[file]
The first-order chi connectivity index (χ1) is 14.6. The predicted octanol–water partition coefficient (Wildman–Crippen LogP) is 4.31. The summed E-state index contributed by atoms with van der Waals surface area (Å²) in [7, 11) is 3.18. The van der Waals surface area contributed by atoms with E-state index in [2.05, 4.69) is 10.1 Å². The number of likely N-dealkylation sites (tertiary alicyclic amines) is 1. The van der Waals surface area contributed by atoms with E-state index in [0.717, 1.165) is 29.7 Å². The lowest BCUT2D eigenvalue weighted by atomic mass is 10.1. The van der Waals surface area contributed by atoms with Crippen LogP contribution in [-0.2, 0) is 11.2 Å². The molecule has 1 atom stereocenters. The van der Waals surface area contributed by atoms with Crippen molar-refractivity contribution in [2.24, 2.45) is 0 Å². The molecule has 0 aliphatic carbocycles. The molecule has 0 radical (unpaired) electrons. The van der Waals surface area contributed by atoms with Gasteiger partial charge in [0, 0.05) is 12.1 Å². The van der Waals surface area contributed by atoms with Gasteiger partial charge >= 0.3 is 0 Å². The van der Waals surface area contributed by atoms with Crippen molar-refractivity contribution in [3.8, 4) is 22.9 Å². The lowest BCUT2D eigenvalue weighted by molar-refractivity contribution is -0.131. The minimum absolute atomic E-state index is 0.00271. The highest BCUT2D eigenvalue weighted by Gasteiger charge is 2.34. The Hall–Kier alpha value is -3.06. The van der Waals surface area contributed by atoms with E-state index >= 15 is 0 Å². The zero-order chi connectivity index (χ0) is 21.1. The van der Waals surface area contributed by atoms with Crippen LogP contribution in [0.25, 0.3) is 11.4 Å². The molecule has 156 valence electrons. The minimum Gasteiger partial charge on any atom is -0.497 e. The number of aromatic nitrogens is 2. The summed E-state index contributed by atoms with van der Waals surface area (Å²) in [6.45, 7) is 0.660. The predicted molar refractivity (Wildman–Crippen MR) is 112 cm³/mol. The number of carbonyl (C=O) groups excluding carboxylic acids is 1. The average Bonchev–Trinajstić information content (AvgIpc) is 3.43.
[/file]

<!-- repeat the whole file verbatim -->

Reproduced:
The first-order chi connectivity index (χ1) is 14.6. The predicted octanol–water partition coefficient (Wildman–Crippen LogP) is 4.31. The summed E-state index contributed by atoms with van der Waals surface area (Å²) in [7, 11) is 3.18. The van der Waals surface area contributed by atoms with E-state index in [2.05, 4.69) is 10.1 Å². The number of likely N-dealkylation sites (tertiary alicyclic amines) is 1. The van der Waals surface area contributed by atoms with E-state index in [0.717, 1.165) is 29.7 Å². The lowest BCUT2D eigenvalue weighted by atomic mass is 10.1. The van der Waals surface area contributed by atoms with Crippen LogP contribution in [-0.2, 0) is 11.2 Å². The molecule has 1 atom stereocenters. The van der Waals surface area contributed by atoms with Crippen molar-refractivity contribution in [2.24, 2.45) is 0 Å². The molecule has 0 aliphatic carbocycles. The molecule has 0 radical (unpaired) electrons. The van der Waals surface area contributed by atoms with Gasteiger partial charge in [0, 0.05) is 12.1 Å². The van der Waals surface area contributed by atoms with Gasteiger partial charge >= 0.3 is 0 Å². The van der Waals surface area contributed by atoms with Crippen molar-refractivity contribution in [3.8, 4) is 22.9 Å². The lowest BCUT2D eigenvalue weighted by molar-refractivity contribution is -0.131. The minimum absolute atomic E-state index is 0.00271. The highest BCUT2D eigenvalue weighted by Gasteiger charge is 2.34. The Hall–Kier alpha value is -3.06. The van der Waals surface area contributed by atoms with E-state index >= 15 is 0 Å². The zero-order chi connectivity index (χ0) is 21.1. The van der Waals surface area contributed by atoms with Crippen LogP contribution in [0.25, 0.3) is 11.4 Å². The molecule has 156 valence electrons. The minimum Gasteiger partial charge on any atom is -0.497 e. The number of aromatic nitrogens is 2. The summed E-state index contributed by atoms with van der Waals surface area (Å²) in [6.45, 7) is 0.660. The predicted molar refractivity (Wildman–Crippen MR) is 112 cm³/mol. The number of carbonyl (C=O) groups excluding carboxylic acids is 1. The average Bonchev–Trinajstić information content (AvgIpc) is 3.43.